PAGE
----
Tuesday,19 June, 2018
Current issue | Issue 1339, (6 - 12 April 2017)
Tuesday,19 June, 2018
Issue 1339, (6 - 12 April 2017)

Ahram Weekly

Positive meeting

The prime minister has approved the Press Syndicate’s requests

Salama and Ismail
Salama and Ismail

Recently elected chairman of the Press Syndicate Abdel-Mohsen Salama described his meeting with Prime Minister Sherif Ismail on Saturday as positive and that Ismail had welcomed the ideas that were proposed and agreed on the requests sought.

During the meeting, Salama said they had tackled the financial situation of journalists and the need to increase their technology allowance and pensions.

The allowance is financial support the state allocates to the Press Syndicate and is given to journalists on a monthly basis, which currently stands at LE1,150. During his electoral campaign Salama pledged to raise both the allowance and pensions.

“Ismail agreed in principle to increase the technology allowance and pensions for journalists starting July,” Salama said. The increase has not yet been determined but Salama earlier claimed it would be the highest in history.

“The increase will be determined following a meeting with the minister of finance,” he said.

The talks also tackled Press Syndicate land in 6 October City. Salama said Ismail had agreed to extend a deadline for the payment of a second piece of land, 30.9 acres, and also agreed to consider the reallocation of the first piece covering 34 acres.

According to a statement issued by the syndicate, Ismail also agreed to finance payment of arrears on the syndicate’s allocated piece of land in the Maritime Club in Alexandria for the financial benefit of the syndicate. “Ismail also welcomed the idea of building a hospital for journalists and vowed to provide the necessary funding for its construction. He also welcomed establishing the Journalistic Training Institute in a vacant floor at the syndicate’s headquarters,” the statement said.

Concerning legislation, Salama said Ismail stressed his support for the issuance of the Freedom of Information Act in addition to the draft of the syndicate’s bylaws which will be submitted to the cabinet after being reformulated.  

The statement stated that the cabinet fully supports the freedom of the press and the role of the Press Syndicate. Ismail, the statement added, also stressed the importance of the role of the press in building a modern democratic state and countering terrorism and extremism in the coming period so as to restore Egypt’s leading position and pivotal role in the Middle East and the world.

Ties between journalists and the government had been strained. Late last month, the syndicate issued a statement demanding an investigation into what it said was a violation committed by the Interior Ministry when it stormed the syndicate’s headquarters in May 2016. The syndicate said it will address the prosecutor-general to take action concerning reports filed on 28 April and 4 May last year against the interior minister and Cairo security chief regarding the harassment of journalists by security forces obstructing them from accessing the syndicate’s headquarters.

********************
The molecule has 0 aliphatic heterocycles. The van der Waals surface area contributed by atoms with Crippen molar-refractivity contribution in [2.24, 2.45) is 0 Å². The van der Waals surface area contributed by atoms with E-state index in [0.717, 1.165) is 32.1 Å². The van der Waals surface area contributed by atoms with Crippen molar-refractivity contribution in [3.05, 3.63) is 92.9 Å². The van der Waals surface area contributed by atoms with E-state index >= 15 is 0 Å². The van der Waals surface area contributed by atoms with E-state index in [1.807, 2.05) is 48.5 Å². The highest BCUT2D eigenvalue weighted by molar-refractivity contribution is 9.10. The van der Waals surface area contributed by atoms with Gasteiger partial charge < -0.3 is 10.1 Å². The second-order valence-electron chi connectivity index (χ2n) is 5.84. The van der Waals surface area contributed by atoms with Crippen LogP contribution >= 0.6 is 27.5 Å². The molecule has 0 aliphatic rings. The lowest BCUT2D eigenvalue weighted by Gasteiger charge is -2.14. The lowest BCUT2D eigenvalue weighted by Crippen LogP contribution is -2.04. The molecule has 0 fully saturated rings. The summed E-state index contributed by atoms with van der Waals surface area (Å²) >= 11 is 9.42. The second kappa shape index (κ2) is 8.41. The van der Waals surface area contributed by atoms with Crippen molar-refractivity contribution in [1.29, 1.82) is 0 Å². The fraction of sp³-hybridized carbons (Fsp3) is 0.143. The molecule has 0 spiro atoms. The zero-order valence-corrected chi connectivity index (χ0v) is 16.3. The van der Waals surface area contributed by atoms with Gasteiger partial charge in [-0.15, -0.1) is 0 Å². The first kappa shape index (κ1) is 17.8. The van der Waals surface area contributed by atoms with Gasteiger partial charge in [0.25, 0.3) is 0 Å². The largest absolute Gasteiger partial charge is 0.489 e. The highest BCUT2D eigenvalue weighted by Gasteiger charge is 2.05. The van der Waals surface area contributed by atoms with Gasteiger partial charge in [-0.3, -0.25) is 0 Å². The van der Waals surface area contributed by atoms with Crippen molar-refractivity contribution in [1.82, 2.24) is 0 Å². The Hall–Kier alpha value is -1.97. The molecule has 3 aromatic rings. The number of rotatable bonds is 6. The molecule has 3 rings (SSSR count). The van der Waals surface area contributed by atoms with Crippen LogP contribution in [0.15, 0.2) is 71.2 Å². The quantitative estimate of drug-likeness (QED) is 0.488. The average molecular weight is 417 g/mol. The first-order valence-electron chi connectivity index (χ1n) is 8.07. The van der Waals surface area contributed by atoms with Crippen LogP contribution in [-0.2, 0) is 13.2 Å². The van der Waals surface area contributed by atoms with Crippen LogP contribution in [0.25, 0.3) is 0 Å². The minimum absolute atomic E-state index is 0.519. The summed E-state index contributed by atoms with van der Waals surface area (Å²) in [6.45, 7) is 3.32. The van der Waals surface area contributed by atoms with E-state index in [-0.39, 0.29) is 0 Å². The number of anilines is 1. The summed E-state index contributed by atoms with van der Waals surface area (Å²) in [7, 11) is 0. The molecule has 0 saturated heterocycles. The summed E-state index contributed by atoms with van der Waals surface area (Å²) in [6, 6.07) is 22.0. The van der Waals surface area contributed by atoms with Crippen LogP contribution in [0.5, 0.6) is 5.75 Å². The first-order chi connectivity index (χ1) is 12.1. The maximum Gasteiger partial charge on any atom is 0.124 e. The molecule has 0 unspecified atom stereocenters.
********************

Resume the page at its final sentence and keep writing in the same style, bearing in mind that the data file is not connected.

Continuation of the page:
The statement came in response to a Qasr Al-Nil misdemeanours appeals court ruling that last week sentenced former syndicate leader Yehia Qallash, former deputy president and head of the Freedoms Committee Khaled Al-Balshi, and current council member Gamal Abdel-Rehim to one year in prison each. The ruling, however, granted a stay of execution by the court. The trio was sentenced to two years in prison and fined LE10,000 each in November for harbouring Amr Badr, now a member of the syndicate’s board, and Mahmoud Al-Sakka.

The case is linked to protests against the agreement signed between Egypt and Saudi Arabia in April 2016 which ceded Egypt’s control over the Red Sea islands of Tiran and Sanafir to Riyadh. To protest against an arrest warrant issued against them on charges of organising unlicensed demonstrations against the islands deal, Badr and Al-Sakka announced they would hold a sit-in at the headquarters of the Press Syndicate. They then sought refuge in the syndicate’s headquarters where they were arrested. 

On 29 May Qallash, Al-Balshi and Abdel-Rehim were summoned for questioning and eventually charged with harbouring two fugitives. Badr and Al-Sakka said that using the syndicate as a sanctuary was part of a long-standing tradition by which Egyptian journalists seek the syndicate’s help when facing legal problems related to their work.

The statement, which followed an urgent meeting called for by the recently elected board, asserted its solidarity with Qallash, Al-Balshi and Abdel-Rehim. “With all due respect to the judiciary, the syndicate fully supports the three colleagues and will provide them with full legal assistance,” the syndicate said. The meeting called for the formation of a committee of legal experts to follow up the case in the Court of Cassation.

Nine NGOs also issued a joint statement in response to the suspended one-year sentence issued against Qallash, Al-Balshi and Abdel-Rehim, considering it “a new black mark on the records of journalistic freedom”.

The NGOs urged the authorities to provide “an unbiased atmosphere” to challenge the verdict and called on Salama and the new syndicate board to take on their responsibilities to defend syndicate members. The statement, issued on 27 March, also stated that both the investigation and the trial clearly indicated there were previous intentions against the three of them.

“The verdict goes on the list of politicised verdicts made over the past few years against activists of the civil community in Egypt,” the joint statement said.

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